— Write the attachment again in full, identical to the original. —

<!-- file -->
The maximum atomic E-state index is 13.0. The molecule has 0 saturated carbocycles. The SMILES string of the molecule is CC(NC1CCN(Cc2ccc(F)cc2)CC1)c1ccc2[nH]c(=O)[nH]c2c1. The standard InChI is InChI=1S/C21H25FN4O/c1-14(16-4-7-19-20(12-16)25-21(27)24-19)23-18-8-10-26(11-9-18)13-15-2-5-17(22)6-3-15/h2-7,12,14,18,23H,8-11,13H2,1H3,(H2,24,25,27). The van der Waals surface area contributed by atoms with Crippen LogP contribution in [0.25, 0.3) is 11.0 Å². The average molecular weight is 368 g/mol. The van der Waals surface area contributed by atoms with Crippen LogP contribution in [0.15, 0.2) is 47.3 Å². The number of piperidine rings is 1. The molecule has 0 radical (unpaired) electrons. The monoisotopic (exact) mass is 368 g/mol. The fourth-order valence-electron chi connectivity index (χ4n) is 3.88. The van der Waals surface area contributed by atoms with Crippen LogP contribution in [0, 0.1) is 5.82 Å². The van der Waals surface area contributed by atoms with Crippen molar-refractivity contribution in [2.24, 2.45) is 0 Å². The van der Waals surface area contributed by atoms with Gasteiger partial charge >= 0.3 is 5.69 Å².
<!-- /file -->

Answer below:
The maximum atomic E-state index is 13.0. The molecule has 0 saturated carbocycles. The SMILES string of the molecule is CC(NC1CCN(Cc2ccc(F)cc2)CC1)c1ccc2[nH]c(=O)[nH]c2c1. The standard InChI is InChI=1S/C21H25FN4O/c1-14(16-4-7-19-20(12-16)25-21(27)24-19)23-18-8-10-26(11-9-18)13-15-2-5-17(22)6-3-15/h2-7,12,14,18,23H,8-11,13H2,1H3,(H2,24,25,27). The van der Waals surface area contributed by atoms with Crippen LogP contribution in [0.25, 0.3) is 11.0 Å². The average molecular weight is 368 g/mol. The van der Waals surface area contributed by atoms with Crippen LogP contribution in [0.15, 0.2) is 47.3 Å². The number of piperidine rings is 1. The molecule has 0 radical (unpaired) electrons. The monoisotopic (exact) mass is 368 g/mol. The fourth-order valence-electron chi connectivity index (χ4n) is 3.88. The van der Waals surface area contributed by atoms with Crippen LogP contribution in [0, 0.1) is 5.82 Å². The van der Waals surface area contributed by atoms with Crippen molar-refractivity contribution in [2.24, 2.45) is 0 Å². The van der Waals surface area contributed by atoms with Gasteiger partial charge >= 0.3 is 5.69 Å².